The Fool and I were over at Ed's tonight rehearsing tunes for a contra dance the three of us have agreed to play in March.
He and Ed were brainstorming jigs and Ed played one, and then the Fool tried to think of one, but failed, and said, "I was thinking of the one that sounds like the one you played, but not the one that isn't."
And now, a reader question concerning contra dancing.
"Hubby and I were looking at things to do here, and found a Barn Dance thing in Kansas City that has contra dancing and folk music and (I think they said) old time fiddle music. Now, I love me some fiddling, but I'm an introvert almost to the point of being violent about it. And this dance thing mentioned lessons and audience participation and scary things like that. So, in your experience, how pushy are people at these things about getting everyone involved? What I'm hoping is to be able to go and find a corner somewhere and tap my feet and be able to knit. What do you think? I don't want to be a party pooper, but to hear live music, wow."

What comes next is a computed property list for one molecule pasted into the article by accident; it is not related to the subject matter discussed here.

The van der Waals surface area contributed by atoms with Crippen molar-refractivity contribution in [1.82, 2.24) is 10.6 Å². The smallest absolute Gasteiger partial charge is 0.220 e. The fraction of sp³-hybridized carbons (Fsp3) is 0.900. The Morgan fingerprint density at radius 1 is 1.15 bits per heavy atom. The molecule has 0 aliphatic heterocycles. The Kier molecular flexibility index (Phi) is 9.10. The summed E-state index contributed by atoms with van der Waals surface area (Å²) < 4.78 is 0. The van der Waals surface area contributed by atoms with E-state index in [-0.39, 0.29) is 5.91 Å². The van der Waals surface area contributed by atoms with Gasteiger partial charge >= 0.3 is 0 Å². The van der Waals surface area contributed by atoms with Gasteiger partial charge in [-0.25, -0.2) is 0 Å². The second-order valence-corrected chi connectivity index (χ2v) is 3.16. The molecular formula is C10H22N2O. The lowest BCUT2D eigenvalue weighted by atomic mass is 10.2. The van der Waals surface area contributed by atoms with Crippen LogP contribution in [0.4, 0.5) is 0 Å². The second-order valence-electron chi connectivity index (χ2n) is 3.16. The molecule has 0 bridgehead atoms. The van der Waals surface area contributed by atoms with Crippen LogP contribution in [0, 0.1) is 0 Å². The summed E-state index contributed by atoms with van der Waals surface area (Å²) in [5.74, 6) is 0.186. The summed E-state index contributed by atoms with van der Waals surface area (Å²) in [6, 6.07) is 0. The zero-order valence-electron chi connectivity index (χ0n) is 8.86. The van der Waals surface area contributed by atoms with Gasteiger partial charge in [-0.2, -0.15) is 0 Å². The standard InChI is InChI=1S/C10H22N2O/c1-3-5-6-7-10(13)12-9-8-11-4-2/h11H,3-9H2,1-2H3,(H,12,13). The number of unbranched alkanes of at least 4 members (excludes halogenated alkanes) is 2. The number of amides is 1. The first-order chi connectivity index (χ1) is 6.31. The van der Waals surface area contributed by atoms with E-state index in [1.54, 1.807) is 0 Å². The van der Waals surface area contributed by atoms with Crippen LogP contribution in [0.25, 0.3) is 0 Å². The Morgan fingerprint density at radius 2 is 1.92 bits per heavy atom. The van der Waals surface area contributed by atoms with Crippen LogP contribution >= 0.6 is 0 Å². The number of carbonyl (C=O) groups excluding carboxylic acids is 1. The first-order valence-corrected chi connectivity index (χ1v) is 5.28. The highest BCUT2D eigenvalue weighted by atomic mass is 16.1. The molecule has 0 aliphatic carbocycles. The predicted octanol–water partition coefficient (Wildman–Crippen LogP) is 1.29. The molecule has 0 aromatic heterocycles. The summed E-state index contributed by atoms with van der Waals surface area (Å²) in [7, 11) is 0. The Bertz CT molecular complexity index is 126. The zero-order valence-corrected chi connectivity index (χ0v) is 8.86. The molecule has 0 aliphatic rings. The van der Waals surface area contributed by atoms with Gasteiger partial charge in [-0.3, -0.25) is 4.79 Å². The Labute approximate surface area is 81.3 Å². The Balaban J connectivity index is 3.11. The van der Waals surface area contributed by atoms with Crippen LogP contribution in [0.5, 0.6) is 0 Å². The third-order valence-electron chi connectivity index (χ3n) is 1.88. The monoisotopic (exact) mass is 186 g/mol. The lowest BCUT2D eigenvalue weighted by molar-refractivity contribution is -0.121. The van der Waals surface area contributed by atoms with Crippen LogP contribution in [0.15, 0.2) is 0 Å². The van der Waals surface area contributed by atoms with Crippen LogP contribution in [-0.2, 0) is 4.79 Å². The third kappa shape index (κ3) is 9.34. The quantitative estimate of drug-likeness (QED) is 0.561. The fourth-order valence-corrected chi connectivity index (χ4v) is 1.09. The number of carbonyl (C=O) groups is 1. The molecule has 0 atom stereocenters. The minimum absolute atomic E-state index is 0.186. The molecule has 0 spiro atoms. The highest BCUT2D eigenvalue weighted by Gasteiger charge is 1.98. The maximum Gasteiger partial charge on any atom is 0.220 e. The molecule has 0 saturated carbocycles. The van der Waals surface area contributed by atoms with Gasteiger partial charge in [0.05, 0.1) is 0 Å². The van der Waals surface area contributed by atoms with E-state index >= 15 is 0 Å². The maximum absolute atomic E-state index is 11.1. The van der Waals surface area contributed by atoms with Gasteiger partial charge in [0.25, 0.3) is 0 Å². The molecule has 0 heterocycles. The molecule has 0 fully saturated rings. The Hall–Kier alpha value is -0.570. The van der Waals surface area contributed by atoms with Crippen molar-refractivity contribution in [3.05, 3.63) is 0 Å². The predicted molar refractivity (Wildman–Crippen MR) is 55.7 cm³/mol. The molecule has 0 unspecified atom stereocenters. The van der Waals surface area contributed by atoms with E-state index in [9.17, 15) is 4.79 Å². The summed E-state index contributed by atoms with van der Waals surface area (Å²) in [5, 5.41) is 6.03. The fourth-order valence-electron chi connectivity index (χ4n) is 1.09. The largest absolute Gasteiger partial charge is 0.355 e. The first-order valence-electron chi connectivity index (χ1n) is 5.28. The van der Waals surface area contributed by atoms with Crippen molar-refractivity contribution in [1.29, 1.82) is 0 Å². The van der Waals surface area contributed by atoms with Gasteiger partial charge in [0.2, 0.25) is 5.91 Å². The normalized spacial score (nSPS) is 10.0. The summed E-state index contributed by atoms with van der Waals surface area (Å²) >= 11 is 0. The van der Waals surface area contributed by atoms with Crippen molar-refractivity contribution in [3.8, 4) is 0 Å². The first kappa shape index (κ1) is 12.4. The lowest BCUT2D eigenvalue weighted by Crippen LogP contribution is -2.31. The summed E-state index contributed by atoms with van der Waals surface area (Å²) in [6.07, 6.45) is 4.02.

In my experience, contra dancers are a very friendly bunch ... but they do generally know how to take a hint. So if you pick a corner and are sitting there listening, don't be surprised if people come up and ask you to dance - probably more than once. All you have to say is, "No thank you, I'm sitting out tonight," and eventually word will get around that you are not dancing and prefer to listen to the music.
However, you may have to sit and chat with folks for a few minutes who just want to make sure you're having a good time and you're not feeling left out or lonely.
I've been to several dances where people, for one reason or another, are not doing all that much dancing, and are instead listening or visiting with folks. No one's going to harangue you.
Go have a good time.
The Fool and I are off to Pittsburgh and playing a gig in Indianapolis Saturday night with our other band, the Roarsharks, with caller Steve Bennett (he's a lot of fun and someone we don't see hardly enough of.)